Ace Frehley's on-again, off-again friendship with fellow KISS co-founders Gene Simmons and Paul Stanley is showing no signs of a revival before the final dates of Kiss's 'End of the Road' farewell tour this year.
Stanley has apparently reached his limit of answering whether Frehley and Peter Criss possibly returning to the band, suggesting last month to Howard Stern that such a combination "should be called PISS" instead.
Frehley, who has led a solo band for over 20 years and featured Simmons and Stanley on recent solo albums, took offense to the comment and publicly demanded an apology during an appearance last week on Eddie Trunk's radio show. If there was no apology, Frehley warned, he would air "some dirt" on his ex-bandmates. The Spaceman added that he has a 120-page document in a safety deposit box, detailing Simmons and Stanley's indiscretions.
In a return to Trunk's show this week, Frehley provided an update: he did indeed receive a call from Stanley shortly after making his demand, but it not an apology.
"I was blindsided by the phone call," Frehley told Trunk. "But instead of an apology, I got a five-second phone call which said, 'Fuck you, Ace. I'm not going to apologize,' and hung up. ... He wasn't even man enough to let me give a rebuttal and explain why I'm so upset or anything like that."
Frehley said he was subsequently in touch with longtime Kiss manager Doc McGhee, who said Stanley told him no such phone call took place. Frehley then shared a screenshot of his phone call log to Trunk, who confirmed that a short call from a contact with Stanley's name was indeed listed.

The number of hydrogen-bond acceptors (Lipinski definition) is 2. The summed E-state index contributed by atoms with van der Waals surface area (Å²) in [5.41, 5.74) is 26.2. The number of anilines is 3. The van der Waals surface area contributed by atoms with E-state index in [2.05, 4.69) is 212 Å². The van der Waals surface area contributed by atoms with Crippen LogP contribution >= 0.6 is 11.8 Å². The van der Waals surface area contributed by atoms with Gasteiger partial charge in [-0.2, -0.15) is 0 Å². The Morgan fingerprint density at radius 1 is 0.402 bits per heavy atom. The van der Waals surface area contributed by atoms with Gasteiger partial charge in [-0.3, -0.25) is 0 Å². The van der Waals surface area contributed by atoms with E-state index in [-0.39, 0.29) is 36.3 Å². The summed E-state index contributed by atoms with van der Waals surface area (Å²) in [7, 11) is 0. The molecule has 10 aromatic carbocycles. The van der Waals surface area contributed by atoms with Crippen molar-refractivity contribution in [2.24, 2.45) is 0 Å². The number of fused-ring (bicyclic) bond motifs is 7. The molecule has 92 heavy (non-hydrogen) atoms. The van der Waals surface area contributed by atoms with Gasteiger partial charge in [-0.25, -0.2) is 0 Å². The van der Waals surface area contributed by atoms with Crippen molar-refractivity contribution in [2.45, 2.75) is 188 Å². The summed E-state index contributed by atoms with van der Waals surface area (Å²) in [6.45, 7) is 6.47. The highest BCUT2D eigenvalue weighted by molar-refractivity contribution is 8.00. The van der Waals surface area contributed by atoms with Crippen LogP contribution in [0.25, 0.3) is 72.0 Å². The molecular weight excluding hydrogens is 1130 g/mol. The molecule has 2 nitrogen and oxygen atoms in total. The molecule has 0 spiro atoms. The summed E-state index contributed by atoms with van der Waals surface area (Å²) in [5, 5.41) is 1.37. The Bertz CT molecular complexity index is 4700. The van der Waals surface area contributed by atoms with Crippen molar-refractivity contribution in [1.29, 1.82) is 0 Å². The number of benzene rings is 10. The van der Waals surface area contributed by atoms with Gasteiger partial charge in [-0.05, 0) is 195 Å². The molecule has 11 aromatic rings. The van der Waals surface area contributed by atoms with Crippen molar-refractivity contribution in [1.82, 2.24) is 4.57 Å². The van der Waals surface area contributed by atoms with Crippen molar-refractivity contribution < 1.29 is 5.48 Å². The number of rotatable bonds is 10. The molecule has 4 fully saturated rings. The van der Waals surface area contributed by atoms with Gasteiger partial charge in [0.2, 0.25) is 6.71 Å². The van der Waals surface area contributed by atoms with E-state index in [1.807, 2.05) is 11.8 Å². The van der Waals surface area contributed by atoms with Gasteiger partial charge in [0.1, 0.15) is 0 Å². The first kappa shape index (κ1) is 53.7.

As for the dirt he threatened to air, Frehley, who has been sober for 17 years, said his friend in Alcoholics Anonymous advised him not to "sink to their level."
"I can just talk about things that they've said about me in black and white," Frehley added. "They can't come after me after that because they said it. It's in black and white."
Frehley has often complained that Simmons and Stanley took his drug problems personally and never forgave him for quitting the band in the early '80s. Despite his long solo career, the pair have continually referred to him as unreliable and unemployable.
Simmons and Stanley began the 'End of the Road' tour, expressing optimism that all surviving former Kiss band members would be welcomed to contribute along the way. Even McGhee went so far at one point to say he expected Frehley to show up at some point.
But as the end of the tour draws closer, it appears the co-founders cannot find common ground.
KISS's final shows are scheduled for this December at Madison Square Garden.